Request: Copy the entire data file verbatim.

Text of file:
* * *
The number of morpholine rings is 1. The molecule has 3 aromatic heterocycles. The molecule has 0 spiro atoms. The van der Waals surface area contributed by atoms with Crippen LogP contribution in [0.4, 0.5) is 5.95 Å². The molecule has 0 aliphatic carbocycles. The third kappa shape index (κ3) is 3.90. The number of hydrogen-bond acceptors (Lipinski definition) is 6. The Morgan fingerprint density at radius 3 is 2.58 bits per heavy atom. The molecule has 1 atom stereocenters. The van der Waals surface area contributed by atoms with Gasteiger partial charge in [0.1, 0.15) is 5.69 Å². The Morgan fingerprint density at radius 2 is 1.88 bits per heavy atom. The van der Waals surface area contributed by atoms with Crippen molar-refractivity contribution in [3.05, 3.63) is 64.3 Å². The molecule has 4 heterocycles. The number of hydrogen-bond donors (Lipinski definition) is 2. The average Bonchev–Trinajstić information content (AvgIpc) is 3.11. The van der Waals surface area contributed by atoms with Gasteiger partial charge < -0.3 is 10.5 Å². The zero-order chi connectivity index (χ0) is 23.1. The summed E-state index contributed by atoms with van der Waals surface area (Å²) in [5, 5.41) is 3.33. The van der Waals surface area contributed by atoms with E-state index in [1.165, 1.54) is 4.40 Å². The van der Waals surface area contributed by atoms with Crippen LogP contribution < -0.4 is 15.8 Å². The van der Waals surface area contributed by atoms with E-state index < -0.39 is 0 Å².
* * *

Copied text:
The number of morpholine rings is 1. The molecule has 3 aromatic heterocycles. The molecule has 0 spiro atoms. The van der Waals surface area contributed by atoms with Crippen LogP contribution in [0.4, 0.5) is 5.95 Å². The molecule has 0 aliphatic carbocycles. The third kappa shape index (κ3) is 3.90. The number of hydrogen-bond acceptors (Lipinski definition) is 6. The Morgan fingerprint density at radius 3 is 2.58 bits per heavy atom. The molecule has 1 atom stereocenters. The van der Waals surface area contributed by atoms with Gasteiger partial charge in [0.1, 0.15) is 5.69 Å². The Morgan fingerprint density at radius 2 is 1.88 bits per heavy atom. The van der Waals surface area contributed by atoms with Crippen molar-refractivity contribution in [3.05, 3.63) is 64.3 Å². The molecule has 4 heterocycles. The number of hydrogen-bond donors (Lipinski definition) is 2. The average Bonchev–Trinajstić information content (AvgIpc) is 3.11. The van der Waals surface area contributed by atoms with Gasteiger partial charge < -0.3 is 10.5 Å². The zero-order chi connectivity index (χ0) is 23.1. The summed E-state index contributed by atoms with van der Waals surface area (Å²) in [5, 5.41) is 3.33. The van der Waals surface area contributed by atoms with E-state index in [1.165, 1.54) is 4.40 Å². The van der Waals surface area contributed by atoms with Crippen LogP contribution < -0.4 is 15.8 Å². The van der Waals surface area contributed by atoms with E-state index < -0.39 is 0 Å².